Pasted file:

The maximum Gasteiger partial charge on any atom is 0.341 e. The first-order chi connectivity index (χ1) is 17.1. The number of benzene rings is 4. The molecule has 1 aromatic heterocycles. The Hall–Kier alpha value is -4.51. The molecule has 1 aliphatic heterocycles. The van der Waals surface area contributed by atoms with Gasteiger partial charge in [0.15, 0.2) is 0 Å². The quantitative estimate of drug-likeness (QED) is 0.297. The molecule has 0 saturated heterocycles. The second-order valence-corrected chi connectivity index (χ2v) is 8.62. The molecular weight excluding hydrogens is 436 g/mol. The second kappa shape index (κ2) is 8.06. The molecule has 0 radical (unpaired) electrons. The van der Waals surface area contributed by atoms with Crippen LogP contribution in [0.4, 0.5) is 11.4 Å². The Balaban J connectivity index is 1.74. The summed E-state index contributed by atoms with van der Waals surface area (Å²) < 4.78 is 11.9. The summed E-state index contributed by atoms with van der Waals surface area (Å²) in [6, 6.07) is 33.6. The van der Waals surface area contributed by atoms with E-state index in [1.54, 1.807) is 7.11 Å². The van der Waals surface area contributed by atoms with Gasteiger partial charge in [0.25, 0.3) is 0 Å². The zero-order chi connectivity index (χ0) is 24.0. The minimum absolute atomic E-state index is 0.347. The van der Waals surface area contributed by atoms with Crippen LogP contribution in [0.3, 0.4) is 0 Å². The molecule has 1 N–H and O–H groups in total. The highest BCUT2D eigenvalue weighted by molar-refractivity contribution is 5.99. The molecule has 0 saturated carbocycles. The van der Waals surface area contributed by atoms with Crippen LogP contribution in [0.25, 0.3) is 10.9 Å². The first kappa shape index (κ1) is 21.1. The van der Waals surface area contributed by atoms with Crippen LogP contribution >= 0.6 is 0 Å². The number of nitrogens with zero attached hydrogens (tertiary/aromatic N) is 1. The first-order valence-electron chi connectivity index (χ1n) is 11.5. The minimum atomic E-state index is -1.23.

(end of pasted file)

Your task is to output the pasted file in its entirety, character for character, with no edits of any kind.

The maximum Gasteiger partial charge on any atom is 0.341 e. The first-order chi connectivity index (χ1) is 17.1. The number of benzene rings is 4. The molecule has 1 aromatic heterocycles. The Hall–Kier alpha value is -4.51. The molecule has 1 aliphatic heterocycles. The van der Waals surface area contributed by atoms with Gasteiger partial charge in [0.15, 0.2) is 0 Å². The quantitative estimate of drug-likeness (QED) is 0.297. The molecule has 0 saturated heterocycles. The second-order valence-corrected chi connectivity index (χ2v) is 8.62. The molecular weight excluding hydrogens is 436 g/mol. The second kappa shape index (κ2) is 8.06. The molecule has 0 radical (unpaired) electrons. The van der Waals surface area contributed by atoms with Crippen LogP contribution in [0.4, 0.5) is 11.4 Å². The Balaban J connectivity index is 1.74. The summed E-state index contributed by atoms with van der Waals surface area (Å²) < 4.78 is 11.9. The summed E-state index contributed by atoms with van der Waals surface area (Å²) in [6, 6.07) is 33.6. The van der Waals surface area contributed by atoms with E-state index in [1.54, 1.807) is 7.11 Å². The van der Waals surface area contributed by atoms with Gasteiger partial charge in [0.25, 0.3) is 0 Å². The zero-order chi connectivity index (χ0) is 24.0. The minimum absolute atomic E-state index is 0.347. The van der Waals surface area contributed by atoms with Crippen LogP contribution in [0.3, 0.4) is 0 Å². The molecule has 1 N–H and O–H groups in total. The highest BCUT2D eigenvalue weighted by molar-refractivity contribution is 5.99. The molecule has 0 saturated carbocycles. The van der Waals surface area contributed by atoms with Crippen LogP contribution in [0.25, 0.3) is 10.9 Å². The first kappa shape index (κ1) is 21.1. The van der Waals surface area contributed by atoms with Crippen LogP contribution >= 0.6 is 0 Å². The number of nitrogens with zero attached hydrogens (tertiary/aromatic N) is 1. The first-order valence-electron chi connectivity index (χ1n) is 11.5. The minimum atomic E-state index is -1.23.